International rugby is back in the spotlight this weekend with the return of the Six Nations, but the Sevens stage serves a vital purpose in growing the game. TRU's Arun Watkins explains why...
With my father being born in Germany (BFPO), my mother in Zambia, my paternal grandparents in England - my maternal grandfather and grandmother born in British India and Portuguese India respectively - I think you can safely say that being of a truly global heritage is a true description of me!
I believe that Rugby Sevens is the form of the sport that can have an appeal worldwide and unless something changes significantly, it will stay that way.
The sport engages a large number of sides on a regular basis on the global stage. By having a whole host of teams, the HSBC World Sevens Series - which resumes in Singapore and Vancouver next month - allows for a regular fixture list between a high number of nations.
This enables them to play against each other and it provides an opportunity that would not be there in either Union or League, in my opinion. This number of participating teams has increased if you take into account other competitions such as the World Cup, Commonwealth Games and Olympic Games.
For example, in either Union or League, could you find yourself in a group stage alongside nations from every other continent and the stage be competitive? No, I didn’t think so….
Whereas in Sevens, this is true. A pool stage can have England, the USA, Japan, Argentina and Kenya with England topping the pool not a foregone conclusion. In the 15-a-side game however, the overwhelming majority would place a bet on England lifting the crown whilst a small minority may fancy their chances of betting on Japan. Outside of that, not much else.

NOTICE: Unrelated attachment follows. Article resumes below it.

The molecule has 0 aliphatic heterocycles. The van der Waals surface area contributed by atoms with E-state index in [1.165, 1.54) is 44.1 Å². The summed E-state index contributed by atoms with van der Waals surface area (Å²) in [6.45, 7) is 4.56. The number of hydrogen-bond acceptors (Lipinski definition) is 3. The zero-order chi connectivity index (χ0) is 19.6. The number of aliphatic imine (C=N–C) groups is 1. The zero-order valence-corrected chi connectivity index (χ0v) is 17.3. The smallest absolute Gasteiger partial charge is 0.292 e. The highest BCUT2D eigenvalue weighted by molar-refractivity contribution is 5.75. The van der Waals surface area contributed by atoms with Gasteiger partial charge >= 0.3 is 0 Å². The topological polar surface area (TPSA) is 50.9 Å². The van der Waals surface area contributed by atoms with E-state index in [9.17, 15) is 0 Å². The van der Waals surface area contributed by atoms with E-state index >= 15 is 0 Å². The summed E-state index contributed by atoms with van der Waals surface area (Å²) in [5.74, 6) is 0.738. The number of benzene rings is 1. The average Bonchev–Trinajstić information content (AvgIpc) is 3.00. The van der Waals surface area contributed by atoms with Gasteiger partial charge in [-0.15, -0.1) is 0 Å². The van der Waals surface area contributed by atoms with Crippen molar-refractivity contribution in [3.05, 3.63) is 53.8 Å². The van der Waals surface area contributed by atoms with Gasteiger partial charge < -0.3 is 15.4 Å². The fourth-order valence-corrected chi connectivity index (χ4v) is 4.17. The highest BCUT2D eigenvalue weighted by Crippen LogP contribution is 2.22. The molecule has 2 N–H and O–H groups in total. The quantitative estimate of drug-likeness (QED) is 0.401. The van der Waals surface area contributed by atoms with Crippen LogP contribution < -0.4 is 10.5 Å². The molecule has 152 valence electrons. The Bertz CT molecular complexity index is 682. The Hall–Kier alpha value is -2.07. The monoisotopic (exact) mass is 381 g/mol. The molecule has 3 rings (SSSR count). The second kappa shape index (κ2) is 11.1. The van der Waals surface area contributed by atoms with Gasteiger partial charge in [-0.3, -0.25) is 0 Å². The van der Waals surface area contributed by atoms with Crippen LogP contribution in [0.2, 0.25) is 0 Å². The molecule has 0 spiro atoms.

The Sevens World Cup was closer aligned with the Football World Cup (as it was the Rugby World Cup) with the diverse representation of nations. The likes of Jamaica, Chile and Hong Kong all participated in the 2018 edition in San Francisco - would we get this in the 15-a-side game? Not at present.
Some of the world’s smallest nations, Monaco & San Marino, both have only ever fielded 7s teams. Some may say this is because they don’t have enough players to field a 15-man squad. I would say that they are missing the point.
The fact that Sevens requires half the players required to run a 15-a-side match makes it more accessible to the public. A 5-a-side kickabout requires 10 players, a ball and jumpers… Sevens requires 14 players, a ball and some jumpers. The most popular form of football right now in the United Kingdom is the smaller version of the game.
In some of the world’s faraway smallest Pacific Islands, Sevens is played. In India, my mother’s country of origin, I have only ever seen them compete on the world stage in a Sevens competition. In the 2010 Commonwealth Games, they came up against Tonga, Australia & the previous year’s winners, Wales. This would never happen in the 15-a-side game where a country currently ranked 84th in the world would face up against a top 10 side.
In summary, I feel Sevens is a truly global sport because it brings the world together in competitions where the playing field is level and every single team does realistically have a chance of beating anyone on their day.